Many of use grew up with the idea that fat is bad for our bodies. In fact, I remember when my dad’s doctor told him he needs to stop eating fat – why? Because it was pushing up his cholesterol. At the time, I wasn’t aware that there are different kinds of cholesterol. When someone talked about “cholesterol” – I immediately thought “bad” and “fat”.
In one way, it is these associations that keep many people from realizing what the keto diet is able to offer them. For a long time, most people have lived with the idea that fat is bad, full stop. But, many studies have now already shown us that some fats are good. Plus, you need to consider there are good and bad cholesterol. If your “good” cholesterol (HDL cholesterol) rises, it’s not a bad thing.
This leads me to a very recent study that I stumbled upon. The study was published less than a week ago and holds new evidence about the role of the ketogenic diet in heart disease.
Keto Diet And Heart Disease
The study was published by the Saint Louis University. Researchers at the university decided to take a look at how exactly a high fat content in diet would affect heart health.
During the entire study, the primary focus was on the principles behind the popular ketogenic diet. The diet (or rather lifestyle, as I would like to think of it) had gained popularity – but not all of this fame leaned toward a positive side. It has become somewhat of a controversial topic – with some believing that the keto diet does not live up to its hype.
Assistant Professor in Biochemistry and Molecular Biology, Kyle S. McCommis, led the team of researchers at the university.
Researchers note that recent evidence suggests a significant downregulation of the metabolic system and processes in patients with heart failure.
The primary study was not conducted on human subjects, as this was still considered an experimental approach by the researchers. Instead, laboratory mice were used.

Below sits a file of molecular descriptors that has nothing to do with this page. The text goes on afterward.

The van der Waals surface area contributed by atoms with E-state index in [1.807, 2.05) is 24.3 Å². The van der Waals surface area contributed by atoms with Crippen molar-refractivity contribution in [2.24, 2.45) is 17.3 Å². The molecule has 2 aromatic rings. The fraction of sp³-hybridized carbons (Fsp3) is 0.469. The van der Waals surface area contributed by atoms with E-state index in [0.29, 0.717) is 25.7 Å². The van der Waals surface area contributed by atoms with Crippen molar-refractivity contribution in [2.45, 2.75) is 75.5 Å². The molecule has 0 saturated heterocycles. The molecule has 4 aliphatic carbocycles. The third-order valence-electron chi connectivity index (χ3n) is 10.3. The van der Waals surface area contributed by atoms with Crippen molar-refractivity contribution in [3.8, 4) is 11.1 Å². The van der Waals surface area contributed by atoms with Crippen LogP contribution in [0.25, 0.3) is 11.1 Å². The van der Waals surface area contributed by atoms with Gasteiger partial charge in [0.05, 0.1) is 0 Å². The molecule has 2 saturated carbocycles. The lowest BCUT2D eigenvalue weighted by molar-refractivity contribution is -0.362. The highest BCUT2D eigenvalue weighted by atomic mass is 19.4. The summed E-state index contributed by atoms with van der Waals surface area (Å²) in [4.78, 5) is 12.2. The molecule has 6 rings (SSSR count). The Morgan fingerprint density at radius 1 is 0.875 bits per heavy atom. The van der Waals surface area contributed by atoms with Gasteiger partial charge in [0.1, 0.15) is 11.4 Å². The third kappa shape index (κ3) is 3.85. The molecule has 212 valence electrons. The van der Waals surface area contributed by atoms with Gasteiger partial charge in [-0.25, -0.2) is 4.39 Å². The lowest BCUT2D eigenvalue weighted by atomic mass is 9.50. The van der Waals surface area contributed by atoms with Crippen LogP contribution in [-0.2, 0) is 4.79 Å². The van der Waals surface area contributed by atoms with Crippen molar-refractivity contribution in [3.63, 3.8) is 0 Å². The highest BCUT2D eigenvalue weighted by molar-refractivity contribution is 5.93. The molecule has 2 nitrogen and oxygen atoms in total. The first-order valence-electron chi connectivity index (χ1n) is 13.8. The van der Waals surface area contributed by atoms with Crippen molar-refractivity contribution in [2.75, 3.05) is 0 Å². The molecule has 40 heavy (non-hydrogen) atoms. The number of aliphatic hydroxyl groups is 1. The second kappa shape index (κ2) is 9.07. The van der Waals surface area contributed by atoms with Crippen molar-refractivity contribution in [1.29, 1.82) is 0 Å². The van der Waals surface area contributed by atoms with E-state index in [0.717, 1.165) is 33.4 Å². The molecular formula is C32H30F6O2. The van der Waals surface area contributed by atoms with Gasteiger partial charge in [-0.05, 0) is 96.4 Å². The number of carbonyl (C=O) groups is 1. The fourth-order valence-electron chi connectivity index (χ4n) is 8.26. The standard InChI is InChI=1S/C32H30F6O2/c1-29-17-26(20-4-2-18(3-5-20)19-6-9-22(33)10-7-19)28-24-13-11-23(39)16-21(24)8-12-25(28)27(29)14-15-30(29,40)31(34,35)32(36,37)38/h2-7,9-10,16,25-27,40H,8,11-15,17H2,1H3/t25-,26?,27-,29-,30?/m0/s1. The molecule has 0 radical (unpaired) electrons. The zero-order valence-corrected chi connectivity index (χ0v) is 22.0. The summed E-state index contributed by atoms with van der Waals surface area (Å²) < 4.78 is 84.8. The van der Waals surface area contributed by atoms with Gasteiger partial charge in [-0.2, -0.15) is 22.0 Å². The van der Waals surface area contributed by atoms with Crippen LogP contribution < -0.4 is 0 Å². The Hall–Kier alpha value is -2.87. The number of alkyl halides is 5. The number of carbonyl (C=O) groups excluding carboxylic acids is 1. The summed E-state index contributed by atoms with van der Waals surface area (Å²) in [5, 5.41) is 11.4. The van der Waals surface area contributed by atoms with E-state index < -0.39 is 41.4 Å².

Researchers considered mice who had heart failure. The studied mice all had a more severe level of heart failure. A group of the heart failure rats were switched to a diet that complies with what we call the ketogenic diet. This means high fat content were introduced, while carbohydrate intake was significantly limited.
The interesting thing noted by the researchers was a noticeable improvement in factors related to heart failure. This was not the only finding reported by the researchers.
Additional positive results were also noted. Some of these rats experienced a reversal in their cardiovascular disease. Heart health gradually started to improve.
Should We Be Treating Heart Disease With Keto?
It is important that we don’t get ahead of ourselves. Researchers are continuously looking at ways to improve cardiovascular health and reduce the incidence of heart disease.
I found this particular study interesting as it showed how the keto diet might pose as a therapeutic strategy in heart failure patients. The researchers are likely going to continue with their current studies. This will help them narrow down results and gain more knowledge in terms of whether or not the keto diet could really be considered a possible treatment option for people with heart problems.
At the moment, however, do not throw out your heart medication and think that keto is going to solve everything for you. While there is promising results, it is important to always base your decisions on longer term studies that confirm positive effects on large groups of human subjects.
For now, we do know that the keto diet has many benefits for the body. It has been established that the keto diet could help with heart health in some ways. The lifestyle helps to reduce your LDL cholesterol (that’s the bad kind of cholesterol) and, on the other hand, increases the good cholesterol in your body. Triglycerides are lowered with a keto diet too – but only if you include healthy sources of fat.
My Takeaway Message
I find the new study interesting and motivating. I’ve been following keto for some time now, and constantly look at ways research is showing us the potential of this lifestyle. I won’t consider keto as a treatment for heart disease (just yet), but definitely looking forward to reading more on this topic. I’ll be sure to keep an eye out for more details from this team of researchers and report additional findings as it becomes available.